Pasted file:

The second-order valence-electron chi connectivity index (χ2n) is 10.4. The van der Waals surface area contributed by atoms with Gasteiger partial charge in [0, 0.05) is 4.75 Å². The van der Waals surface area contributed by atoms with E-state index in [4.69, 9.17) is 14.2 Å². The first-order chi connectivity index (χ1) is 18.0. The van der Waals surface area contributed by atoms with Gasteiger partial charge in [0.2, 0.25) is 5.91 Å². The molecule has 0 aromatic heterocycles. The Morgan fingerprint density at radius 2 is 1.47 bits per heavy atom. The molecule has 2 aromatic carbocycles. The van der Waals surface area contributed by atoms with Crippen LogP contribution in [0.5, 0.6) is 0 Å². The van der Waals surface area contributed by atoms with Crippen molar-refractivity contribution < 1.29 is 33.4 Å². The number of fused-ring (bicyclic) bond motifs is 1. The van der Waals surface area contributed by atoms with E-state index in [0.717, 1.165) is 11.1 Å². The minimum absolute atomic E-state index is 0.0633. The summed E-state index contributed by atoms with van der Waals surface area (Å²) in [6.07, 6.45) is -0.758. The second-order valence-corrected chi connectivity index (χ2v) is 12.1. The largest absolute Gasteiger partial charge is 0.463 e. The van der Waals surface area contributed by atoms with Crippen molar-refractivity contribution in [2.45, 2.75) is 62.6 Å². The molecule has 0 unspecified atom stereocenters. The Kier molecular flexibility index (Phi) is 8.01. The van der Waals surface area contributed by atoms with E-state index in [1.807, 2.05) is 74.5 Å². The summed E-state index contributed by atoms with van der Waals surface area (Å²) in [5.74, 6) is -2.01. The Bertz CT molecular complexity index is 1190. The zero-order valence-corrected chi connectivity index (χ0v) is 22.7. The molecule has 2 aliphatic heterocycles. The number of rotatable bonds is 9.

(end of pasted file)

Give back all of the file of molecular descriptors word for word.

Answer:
The second-order valence-electron chi connectivity index (χ2n) is 10.4. The van der Waals surface area contributed by atoms with Gasteiger partial charge in [0, 0.05) is 4.75 Å². The van der Waals surface area contributed by atoms with E-state index in [4.69, 9.17) is 14.2 Å². The first-order chi connectivity index (χ1) is 18.0. The van der Waals surface area contributed by atoms with Gasteiger partial charge in [0.2, 0.25) is 5.91 Å². The molecule has 0 aromatic heterocycles. The Morgan fingerprint density at radius 2 is 1.47 bits per heavy atom. The molecule has 2 aromatic carbocycles. The van der Waals surface area contributed by atoms with Crippen LogP contribution in [0.5, 0.6) is 0 Å². The van der Waals surface area contributed by atoms with Crippen molar-refractivity contribution < 1.29 is 33.4 Å². The number of fused-ring (bicyclic) bond motifs is 1. The van der Waals surface area contributed by atoms with E-state index in [0.717, 1.165) is 11.1 Å². The minimum absolute atomic E-state index is 0.0633. The summed E-state index contributed by atoms with van der Waals surface area (Å²) in [6.07, 6.45) is -0.758. The second-order valence-corrected chi connectivity index (χ2v) is 12.1. The largest absolute Gasteiger partial charge is 0.463 e. The van der Waals surface area contributed by atoms with Crippen molar-refractivity contribution in [2.45, 2.75) is 62.6 Å². The molecule has 0 unspecified atom stereocenters. The Kier molecular flexibility index (Phi) is 8.01. The van der Waals surface area contributed by atoms with E-state index in [1.807, 2.05) is 74.5 Å². The summed E-state index contributed by atoms with van der Waals surface area (Å²) in [5.74, 6) is -2.01. The Bertz CT molecular complexity index is 1190. The zero-order valence-corrected chi connectivity index (χ0v) is 22.7. The molecule has 2 aliphatic heterocycles. The number of rotatable bonds is 9.